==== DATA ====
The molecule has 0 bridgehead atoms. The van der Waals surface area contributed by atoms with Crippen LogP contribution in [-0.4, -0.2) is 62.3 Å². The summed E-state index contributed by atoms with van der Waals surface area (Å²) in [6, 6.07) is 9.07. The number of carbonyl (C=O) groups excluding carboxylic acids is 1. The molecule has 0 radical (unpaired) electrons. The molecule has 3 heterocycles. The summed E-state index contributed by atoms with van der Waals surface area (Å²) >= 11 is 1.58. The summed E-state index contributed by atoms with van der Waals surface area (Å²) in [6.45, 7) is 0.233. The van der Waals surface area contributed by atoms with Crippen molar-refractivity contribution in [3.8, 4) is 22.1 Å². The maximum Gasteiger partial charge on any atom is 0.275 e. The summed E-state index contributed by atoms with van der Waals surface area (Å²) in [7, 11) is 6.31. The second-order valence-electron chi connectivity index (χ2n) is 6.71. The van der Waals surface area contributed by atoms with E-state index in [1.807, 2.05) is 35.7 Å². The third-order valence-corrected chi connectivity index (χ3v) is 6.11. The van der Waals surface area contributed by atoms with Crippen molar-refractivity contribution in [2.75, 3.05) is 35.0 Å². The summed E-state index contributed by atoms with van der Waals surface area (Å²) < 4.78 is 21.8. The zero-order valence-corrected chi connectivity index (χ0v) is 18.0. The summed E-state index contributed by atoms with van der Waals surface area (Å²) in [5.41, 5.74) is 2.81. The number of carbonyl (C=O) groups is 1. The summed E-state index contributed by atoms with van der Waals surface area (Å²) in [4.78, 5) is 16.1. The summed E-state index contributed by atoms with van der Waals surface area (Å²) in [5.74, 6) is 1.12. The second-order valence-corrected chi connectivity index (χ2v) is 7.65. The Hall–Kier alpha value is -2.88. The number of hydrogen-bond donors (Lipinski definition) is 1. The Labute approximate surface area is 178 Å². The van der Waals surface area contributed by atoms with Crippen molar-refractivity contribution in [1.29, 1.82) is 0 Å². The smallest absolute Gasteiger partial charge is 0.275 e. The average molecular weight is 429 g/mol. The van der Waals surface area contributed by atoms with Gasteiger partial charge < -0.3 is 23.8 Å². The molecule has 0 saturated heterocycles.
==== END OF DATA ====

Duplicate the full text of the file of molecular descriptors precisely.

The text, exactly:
The molecule has 0 bridgehead atoms. The van der Waals surface area contributed by atoms with Crippen LogP contribution in [-0.4, -0.2) is 62.3 Å². The summed E-state index contributed by atoms with van der Waals surface area (Å²) in [6, 6.07) is 9.07. The number of carbonyl (C=O) groups excluding carboxylic acids is 1. The molecule has 0 radical (unpaired) electrons. The molecule has 3 heterocycles. The summed E-state index contributed by atoms with van der Waals surface area (Å²) >= 11 is 1.58. The summed E-state index contributed by atoms with van der Waals surface area (Å²) in [6.45, 7) is 0.233. The van der Waals surface area contributed by atoms with Crippen molar-refractivity contribution in [3.8, 4) is 22.1 Å². The maximum Gasteiger partial charge on any atom is 0.275 e. The summed E-state index contributed by atoms with van der Waals surface area (Å²) in [7, 11) is 6.31. The second-order valence-electron chi connectivity index (χ2n) is 6.71. The van der Waals surface area contributed by atoms with E-state index in [1.807, 2.05) is 35.7 Å². The third-order valence-corrected chi connectivity index (χ3v) is 6.11. The van der Waals surface area contributed by atoms with Crippen molar-refractivity contribution in [2.75, 3.05) is 35.0 Å². The summed E-state index contributed by atoms with van der Waals surface area (Å²) < 4.78 is 21.8. The zero-order valence-corrected chi connectivity index (χ0v) is 18.0. The summed E-state index contributed by atoms with van der Waals surface area (Å²) in [5.41, 5.74) is 2.81. The number of carbonyl (C=O) groups is 1. The summed E-state index contributed by atoms with van der Waals surface area (Å²) in [4.78, 5) is 16.1. The summed E-state index contributed by atoms with van der Waals surface area (Å²) in [5.74, 6) is 1.12. The second-order valence-corrected chi connectivity index (χ2v) is 7.65. The Hall–Kier alpha value is -2.88. The number of hydrogen-bond donors (Lipinski definition) is 1. The Labute approximate surface area is 178 Å². The van der Waals surface area contributed by atoms with Crippen molar-refractivity contribution in [1.29, 1.82) is 0 Å². The smallest absolute Gasteiger partial charge is 0.275 e. The average molecular weight is 429 g/mol. The van der Waals surface area contributed by atoms with Gasteiger partial charge < -0.3 is 23.8 Å². The molecule has 0 saturated heterocycles.